by Danielle Waddell (Class of 2018)
For the Kaiser family, Baptist Campus Ministries means more than a handful of years on a college campus. The University of Alabama BCM lies in the very makeup of their family.
Tim Kaiser first discovered BCM as a student at Seminole State College in Oklahoma, home to about 50 on-campus residents.
“It was about the only thing to do on campus,” he said with a laugh.
A member of the Seminole State basketball team, Tim teamed up with the campus’s BCM director to create a Fellowship of Christian Athletes (FCA) chapter. Tim recalled a time when, because of the relationships built between himself, the BCM director and fellow athletes, about a dozen people received salvation at a local barbecue.
When time came for Tim to transfer to The University of Alabama, where he knew only a handful of people, his experience at Seminole State led him to one specific place.
“One of the first places I showed up was the BCM because I knew I could connect with someone there,” he said.
There he connected with Beth Kitchens, a UA BCM leader and his future wife.
“Here we are 28 years later,” Tim said.
Beth’s connection to BCM started early—her mother was the president of Judson College’s Baptist Student Union. Because of her mom’s stories, Beth said the decision to try the BCM came easy.
“The BCM was sort of a safe haven, especially freshman year,” she said. “It gave us a lot of leadership opportunities and really an opportunity to build community.”
A community that surpasses graduation, too, they said. Tim and Beth remain close with many of their friends from UA BCM, attending the same Birmingham church as a number of fellow BCM grads and even watching their children become friends themselves.
“One of the biggest things is the relational, longevity aspect. It’s impacted us and now our children. It’s a generational thing,” Beth said.
For oldest daughter, Sarah, the choice to get involved at the BCM came just as easy. After visiting UA’s campus and touring the BCM over the years, enrolling at the university and attending the BCM seemed to go hand in hand.
“For me, the BCM was a way to get plugged into a solid group of Christian friends,” Sarah said. “Through that I was able to grow a lot of leaderships skills, to be in and lead bible studies.”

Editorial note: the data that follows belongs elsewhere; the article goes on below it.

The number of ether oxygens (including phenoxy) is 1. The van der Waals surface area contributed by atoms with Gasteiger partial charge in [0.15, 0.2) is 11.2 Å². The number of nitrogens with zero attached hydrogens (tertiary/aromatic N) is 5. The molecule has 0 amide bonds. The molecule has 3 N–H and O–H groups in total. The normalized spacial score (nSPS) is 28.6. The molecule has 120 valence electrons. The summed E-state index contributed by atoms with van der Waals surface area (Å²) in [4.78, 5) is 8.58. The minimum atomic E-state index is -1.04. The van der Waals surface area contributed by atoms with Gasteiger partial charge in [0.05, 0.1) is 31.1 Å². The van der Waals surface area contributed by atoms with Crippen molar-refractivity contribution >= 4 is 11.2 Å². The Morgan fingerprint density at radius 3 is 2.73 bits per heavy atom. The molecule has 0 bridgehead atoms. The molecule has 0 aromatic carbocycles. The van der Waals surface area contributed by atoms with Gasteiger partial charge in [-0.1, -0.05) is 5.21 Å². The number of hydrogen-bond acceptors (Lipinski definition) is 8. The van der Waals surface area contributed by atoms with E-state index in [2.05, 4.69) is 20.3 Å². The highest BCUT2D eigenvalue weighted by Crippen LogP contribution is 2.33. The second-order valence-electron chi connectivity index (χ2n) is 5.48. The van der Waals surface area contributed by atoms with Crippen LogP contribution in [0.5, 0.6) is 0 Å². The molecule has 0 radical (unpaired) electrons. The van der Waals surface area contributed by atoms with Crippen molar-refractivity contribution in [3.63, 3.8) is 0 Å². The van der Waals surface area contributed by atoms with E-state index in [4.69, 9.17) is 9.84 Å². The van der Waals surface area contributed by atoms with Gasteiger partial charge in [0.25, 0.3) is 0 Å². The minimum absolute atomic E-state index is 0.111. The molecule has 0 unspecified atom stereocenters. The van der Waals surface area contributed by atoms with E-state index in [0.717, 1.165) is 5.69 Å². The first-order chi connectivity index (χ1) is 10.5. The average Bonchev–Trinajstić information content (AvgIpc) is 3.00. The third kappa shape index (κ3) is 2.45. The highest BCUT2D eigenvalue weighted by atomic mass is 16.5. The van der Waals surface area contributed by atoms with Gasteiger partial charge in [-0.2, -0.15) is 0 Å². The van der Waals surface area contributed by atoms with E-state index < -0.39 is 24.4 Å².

When Sarah later became chaplain of her sorority, she said her leadership experience at the BCM helped her feel comfortable and equipped for the role. Through each of those leadership positions she said she found a place for community that allowed a deeper sense of accountability.
Younger sister Emily said she found the same kind of company when she came to UA BCM.
“It’s a transition for everyone, so having a group where we had the consistency of those friends to meet weekly and talk about the nervousness of freshman year was so good,” Emily said. “Our group ended up being a really small one. For me that was great because I was able to get to know those girls really well.”
The Kaiser family’s most recent graduate, Emily will be pursuing her master’s degree this year and continuing her involvement with the BCM. Finishing her undergraduate work with a year to spare, Emily said she never considered herself finished with school or on-campus involvement in any sense, so continuing such for a fourth year just makes sense.
“I’m kind of just now counting myself as a senior,” she said. “With grad school this fall, I’m looking forward to Journey group and continuing that accountability.”
Now as the youngest Kaiser daughter prepares for her final year of high school, each of her family members said she at least knows that the BCM is a good place to be, no matter what campus she finds herself on. Through the years she has heard stories detailing cherished memories, accounts of soul-deep community and seen the impact of Christ-centered campus involvement, all thanks to her family’s ties to BCM.
With each of the Kaisers’ future ahead, the influence of Jesus through BCM—both at Alabama and beyond—shines far past four years and a degree. Through leadership, service and exposure to the gospel, BCM students are impacted for life.